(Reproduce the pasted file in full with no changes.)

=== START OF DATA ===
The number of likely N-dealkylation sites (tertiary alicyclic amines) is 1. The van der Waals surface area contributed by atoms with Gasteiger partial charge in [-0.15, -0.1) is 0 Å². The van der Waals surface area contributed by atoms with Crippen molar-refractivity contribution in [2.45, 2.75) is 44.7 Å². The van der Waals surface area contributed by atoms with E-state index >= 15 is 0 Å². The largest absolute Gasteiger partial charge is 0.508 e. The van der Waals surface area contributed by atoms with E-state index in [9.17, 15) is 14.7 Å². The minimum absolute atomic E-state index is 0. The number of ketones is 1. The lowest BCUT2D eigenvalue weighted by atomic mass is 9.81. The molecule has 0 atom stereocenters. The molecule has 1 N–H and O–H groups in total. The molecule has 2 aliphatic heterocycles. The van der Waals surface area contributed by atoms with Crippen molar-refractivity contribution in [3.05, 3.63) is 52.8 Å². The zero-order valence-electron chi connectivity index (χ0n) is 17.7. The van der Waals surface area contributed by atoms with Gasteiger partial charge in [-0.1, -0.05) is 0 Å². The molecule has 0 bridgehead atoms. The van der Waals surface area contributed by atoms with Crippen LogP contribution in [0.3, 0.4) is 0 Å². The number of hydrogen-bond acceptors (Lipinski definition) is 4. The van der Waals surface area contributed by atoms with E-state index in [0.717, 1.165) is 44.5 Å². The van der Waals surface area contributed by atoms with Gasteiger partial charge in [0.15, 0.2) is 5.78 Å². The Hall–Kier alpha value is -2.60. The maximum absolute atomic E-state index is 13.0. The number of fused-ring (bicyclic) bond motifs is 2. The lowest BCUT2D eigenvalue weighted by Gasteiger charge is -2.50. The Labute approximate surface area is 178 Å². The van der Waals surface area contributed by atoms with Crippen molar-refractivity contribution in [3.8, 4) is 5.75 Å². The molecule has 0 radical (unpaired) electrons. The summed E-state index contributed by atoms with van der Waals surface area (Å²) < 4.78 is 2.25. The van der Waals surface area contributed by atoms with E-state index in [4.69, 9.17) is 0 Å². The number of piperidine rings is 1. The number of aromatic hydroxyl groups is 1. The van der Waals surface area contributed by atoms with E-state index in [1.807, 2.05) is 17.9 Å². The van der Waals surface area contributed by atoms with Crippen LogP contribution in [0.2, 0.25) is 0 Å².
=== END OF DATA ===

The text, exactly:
The number of likely N-dealkylation sites (tertiary alicyclic amines) is 1. The van der Waals surface area contributed by atoms with Gasteiger partial charge in [-0.15, -0.1) is 0 Å². The van der Waals surface area contributed by atoms with Crippen molar-refractivity contribution in [2.45, 2.75) is 44.7 Å². The van der Waals surface area contributed by atoms with E-state index >= 15 is 0 Å². The largest absolute Gasteiger partial charge is 0.508 e. The van der Waals surface area contributed by atoms with E-state index in [9.17, 15) is 14.7 Å². The minimum absolute atomic E-state index is 0. The number of ketones is 1. The lowest BCUT2D eigenvalue weighted by atomic mass is 9.81. The molecule has 0 atom stereocenters. The molecule has 1 N–H and O–H groups in total. The molecule has 2 aliphatic heterocycles. The van der Waals surface area contributed by atoms with Crippen molar-refractivity contribution in [3.05, 3.63) is 52.8 Å². The zero-order valence-electron chi connectivity index (χ0n) is 17.7. The van der Waals surface area contributed by atoms with Gasteiger partial charge in [-0.1, -0.05) is 0 Å². The molecule has 0 bridgehead atoms. The van der Waals surface area contributed by atoms with Crippen LogP contribution in [0.3, 0.4) is 0 Å². The number of hydrogen-bond acceptors (Lipinski definition) is 4. The van der Waals surface area contributed by atoms with E-state index in [0.717, 1.165) is 44.5 Å². The van der Waals surface area contributed by atoms with Gasteiger partial charge in [0.15, 0.2) is 5.78 Å². The Hall–Kier alpha value is -2.60. The maximum absolute atomic E-state index is 13.0. The number of fused-ring (bicyclic) bond motifs is 2. The lowest BCUT2D eigenvalue weighted by Gasteiger charge is -2.50. The Labute approximate surface area is 178 Å². The van der Waals surface area contributed by atoms with Crippen molar-refractivity contribution in [3.8, 4) is 5.75 Å². The molecule has 0 radical (unpaired) electrons. The summed E-state index contributed by atoms with van der Waals surface area (Å²) < 4.78 is 2.25. The van der Waals surface area contributed by atoms with E-state index in [4.69, 9.17) is 0 Å². The number of piperidine rings is 1. The number of aromatic hydroxyl groups is 1. The van der Waals surface area contributed by atoms with E-state index in [1.807, 2.05) is 17.9 Å². The van der Waals surface area contributed by atoms with Crippen LogP contribution in [0.2, 0.25) is 0 Å².